Article type: Original Research

PUBLISHED 1 January 1979

Volume 4 Issue 3

The Feasibility of Behavioural Assessment and Treatment in Residential Homes for Children

Derek Jehu

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Derek Jehu


1 Department of Psychology and School of Social Work, Canada, and Department of Social Work, Monash University, University of Manitoba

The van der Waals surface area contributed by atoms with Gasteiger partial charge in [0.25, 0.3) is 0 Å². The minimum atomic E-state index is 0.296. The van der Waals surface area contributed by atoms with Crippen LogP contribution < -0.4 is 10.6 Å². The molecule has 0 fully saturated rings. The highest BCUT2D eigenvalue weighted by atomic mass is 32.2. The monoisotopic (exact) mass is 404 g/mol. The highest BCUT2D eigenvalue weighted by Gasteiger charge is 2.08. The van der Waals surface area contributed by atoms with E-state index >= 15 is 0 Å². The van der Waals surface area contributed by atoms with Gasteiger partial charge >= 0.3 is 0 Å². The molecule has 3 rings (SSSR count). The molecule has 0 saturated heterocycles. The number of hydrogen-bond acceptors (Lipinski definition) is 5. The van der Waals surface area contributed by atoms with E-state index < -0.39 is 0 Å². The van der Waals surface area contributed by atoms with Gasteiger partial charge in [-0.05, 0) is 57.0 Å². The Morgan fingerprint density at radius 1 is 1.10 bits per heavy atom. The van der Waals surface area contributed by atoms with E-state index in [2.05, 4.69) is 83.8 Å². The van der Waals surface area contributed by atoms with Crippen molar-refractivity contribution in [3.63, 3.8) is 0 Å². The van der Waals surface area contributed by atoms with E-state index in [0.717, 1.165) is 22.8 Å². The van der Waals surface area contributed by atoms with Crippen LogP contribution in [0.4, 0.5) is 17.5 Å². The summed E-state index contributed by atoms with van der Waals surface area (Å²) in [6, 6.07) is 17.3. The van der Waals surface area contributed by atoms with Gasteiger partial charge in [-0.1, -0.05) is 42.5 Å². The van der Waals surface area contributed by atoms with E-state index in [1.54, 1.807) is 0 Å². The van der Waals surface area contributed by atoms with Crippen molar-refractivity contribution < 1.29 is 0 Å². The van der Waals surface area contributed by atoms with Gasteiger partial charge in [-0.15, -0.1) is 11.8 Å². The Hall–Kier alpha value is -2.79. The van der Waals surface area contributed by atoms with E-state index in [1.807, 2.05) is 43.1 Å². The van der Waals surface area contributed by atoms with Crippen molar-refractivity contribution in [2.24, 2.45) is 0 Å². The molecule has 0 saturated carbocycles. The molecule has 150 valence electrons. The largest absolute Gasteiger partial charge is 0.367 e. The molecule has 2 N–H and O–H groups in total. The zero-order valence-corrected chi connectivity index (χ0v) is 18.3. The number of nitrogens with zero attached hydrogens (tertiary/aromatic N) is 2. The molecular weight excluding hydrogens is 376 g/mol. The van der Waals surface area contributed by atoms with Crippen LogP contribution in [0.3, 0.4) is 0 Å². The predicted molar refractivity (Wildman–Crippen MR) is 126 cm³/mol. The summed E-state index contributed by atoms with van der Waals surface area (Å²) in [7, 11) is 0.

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In two recent articles in this journal, a behavioural approach to childhood problems is discussed in the context of natural family situations (Griffin 1978, Herbert and O'Driscoll 1978). This paper extends the discussion to Residential Home settings, and can usefully be read in conjunction with the two earlier articles. It is based on our experience of implementing behavioural programmes of assessment and treatment with individual children living in the type of Residential Home that is administered by Social Services Departments in Britain, which I am told are very comparable to similar establishments in Australia. These Homes care for between 6 and 50 or more children, ranging in age from a few days to 18 years. The problems we have treated in such settings include nocturnal and diurnal enuresis, encopresis, self-care deficits in the retarded, and various forms of conduct disorder. The efficacy of this treatment is reported elsewhere (e.g. Jehu et al 1977), and the present discussion is restricted to its feasibility. Generally speaking, it appears to be a practicable and acceptable approach for the staff and children concerned, but inevitably there are certain obstacles and limitations which are outlined below. This concentration on sources of difficulty rather than strength, should not lead to an undue emphasis on the problems likely to be encountered or to any implication that these are insurmountable.

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